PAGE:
Plus, Howden Group’s chief executive believes the current hard market ‘will certainly sort the wheat from the chaff’
Although the insurance industry hasn’t “covered ourselves in glory” following the fallout from the Covid-19 pandemic, brokers must use this time to re-evaluate their relevance and ensure they can meet the changing demands and needs of future clients, says David Howden, chief executive of Howden Group.
“To me, this is the opportunity [for] the insurance industry as a whole to come together and actually be part of the solution going forward,” he tells Insurance Times.
“We’re a resilient industry, so we should put our efforts in to supporting our clients when they need us now. But if we do that and do that right, just as importantly, they’ll need us in the future because we’ll be relevant.
“If we become irrelevant to clients and they decide insurance isn’t what it needs to help them build their business, protect their employees or make investments that they might not make without insurance, then it’ll be us that suffer in the long-term. The pandemic has brought a focus on that [which] we should not lightly ignore.”
Howden describes this drive to remain relevant as “the biggest and most interesting challenge [to come] out of this pandemic”.
“How do we make sure we make the right investment in the people, in focusing on product development that we actually become relevant through the changing issues in the world?” he continues.
“Our job as insurance is to be there to insure, to protect, support, so let’s really learn from this lesson and make sure that we are there and thinking about where could the next real hit come from and how can we help our clients, if and when that happens, [to] push through, survive and grow.”
Products of the future
Product innovation is one way to ensure future relevance, says Howden.
“How do we really come up with coverages that our clients are going to need as their business models change, they adapt and innovate - we’ve got to do that with them. We’ve got to be relevant to the exposures and needs of our clients in the future and that innovation is critical if we’re going to be there to support our clients and [be] relevant ourselves in the future,” he explains.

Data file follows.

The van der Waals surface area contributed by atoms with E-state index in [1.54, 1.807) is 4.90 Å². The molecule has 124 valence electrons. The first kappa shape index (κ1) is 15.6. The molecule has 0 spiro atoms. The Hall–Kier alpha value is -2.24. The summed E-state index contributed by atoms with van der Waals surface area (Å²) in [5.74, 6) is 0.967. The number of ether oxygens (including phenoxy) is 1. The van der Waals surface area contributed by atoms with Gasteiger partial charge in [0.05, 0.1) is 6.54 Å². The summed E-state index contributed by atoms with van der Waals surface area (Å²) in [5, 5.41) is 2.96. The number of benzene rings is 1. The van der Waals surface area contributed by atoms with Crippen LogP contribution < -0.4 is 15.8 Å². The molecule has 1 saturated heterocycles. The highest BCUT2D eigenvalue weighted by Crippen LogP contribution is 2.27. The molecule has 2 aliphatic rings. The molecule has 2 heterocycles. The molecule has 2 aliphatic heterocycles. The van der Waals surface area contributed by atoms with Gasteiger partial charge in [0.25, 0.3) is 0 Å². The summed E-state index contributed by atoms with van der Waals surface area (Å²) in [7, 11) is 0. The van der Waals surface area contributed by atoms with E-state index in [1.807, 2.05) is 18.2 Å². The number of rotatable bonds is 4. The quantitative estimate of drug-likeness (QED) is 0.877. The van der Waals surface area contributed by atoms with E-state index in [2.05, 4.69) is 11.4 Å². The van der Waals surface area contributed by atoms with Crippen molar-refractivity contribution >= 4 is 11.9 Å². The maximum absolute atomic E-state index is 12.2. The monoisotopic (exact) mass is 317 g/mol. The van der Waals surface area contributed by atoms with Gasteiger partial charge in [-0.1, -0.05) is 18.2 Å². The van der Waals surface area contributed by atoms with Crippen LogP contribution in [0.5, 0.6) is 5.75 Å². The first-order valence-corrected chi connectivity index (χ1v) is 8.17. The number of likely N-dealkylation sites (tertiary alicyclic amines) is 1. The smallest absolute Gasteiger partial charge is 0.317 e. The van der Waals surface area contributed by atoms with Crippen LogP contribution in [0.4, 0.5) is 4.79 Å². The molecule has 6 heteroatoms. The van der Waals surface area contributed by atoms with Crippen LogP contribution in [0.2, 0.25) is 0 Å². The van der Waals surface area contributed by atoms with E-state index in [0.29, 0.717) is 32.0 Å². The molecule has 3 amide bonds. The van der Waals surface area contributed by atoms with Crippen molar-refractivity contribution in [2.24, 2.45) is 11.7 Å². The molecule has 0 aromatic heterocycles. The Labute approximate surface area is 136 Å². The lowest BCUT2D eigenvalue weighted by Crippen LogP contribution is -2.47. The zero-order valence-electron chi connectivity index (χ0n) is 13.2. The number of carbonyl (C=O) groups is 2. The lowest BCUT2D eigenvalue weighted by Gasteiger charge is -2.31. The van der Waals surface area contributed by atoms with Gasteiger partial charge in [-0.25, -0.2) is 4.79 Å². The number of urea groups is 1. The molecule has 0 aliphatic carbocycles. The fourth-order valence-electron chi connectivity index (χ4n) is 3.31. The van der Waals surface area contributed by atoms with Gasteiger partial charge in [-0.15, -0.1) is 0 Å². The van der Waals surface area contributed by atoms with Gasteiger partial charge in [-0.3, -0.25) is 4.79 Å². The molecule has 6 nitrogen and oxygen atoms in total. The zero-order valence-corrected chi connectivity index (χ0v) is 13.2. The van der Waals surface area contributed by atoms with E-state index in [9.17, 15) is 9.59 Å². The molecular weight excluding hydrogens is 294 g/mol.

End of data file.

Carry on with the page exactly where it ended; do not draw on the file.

This also means reviewing brokers’ pandemic performance and learning from possible mistakes. “The broking industry will have to learn that it didn’t have all the answers for this pandemic and it wasn’t able to provide the coverages clients wanted [or] needed,” Howden admits.
“There have been circumstances where we haven’t covered ourselves in glory. We should have, both from a broking side and the underwriting side, been clearer with our clients of what the coverage was, ask them what they’re really seeking to cover and providing greater certainty.
“It doesn’t do anyone [a] favour for insurances to end up being disputed in a court. It’s not helping our clients at all and it’s certainly not being part of the solution.”
The sector also has to “embrace the digital revolution”, Howden adds, “to ensure we deliver effective products to clients and service them when we’re having to work remotely, or in a different way than before”.
For him, this focus on digital advancements is “a really big change” and “a kick up the backside that the industry needed to shift itself into the 21st century”.
Making the most of “the opportunities from a digital and data world” will also work to “reduce the frictional costs”, Howden says.
He continues: “People don’t mind paying for good advice, they don’t mind paying for expertise, they don’t mind paying for good service, they don’t mind paying for finding capacity. What they don’t want to pay for is the frictional costs of just doing transactions, that’s a waste of money.”
Sorting ‘the wheat from the chaff’
Amid this drive for relevance, a key challenge for brokers at the moment is the hard market – something which Howden says “will certainly sort the wheat from the chaff”.
He says: “We’ve got young brokers out there who have not experienced a hard market before; they don’t understand [what it takes] to persuade the insurer to give the coverage their clients want, negotiate better terms on behalf of their clients or find capacity for their clients.
“This is what I would call a proper brokers’ market and it will call on us to make sure we educate our staff, train our staff, educate our clients, warn our clients, help our clients, anticipate what’s going to happen at renewal.
“At a time when [there are] challenge already with what’s gone on with the pandemic, to be then faced with restrictions in coverage, price increases or [to] not be able to get the capacity that they want to get, that is something we’ve really got to make sure we help them as much as possible on.”
- In 2019, founded data business HX.
- Formed MGA Dual and set up Howden as a group in 1998.
- Founded Howden as a broker in 1994.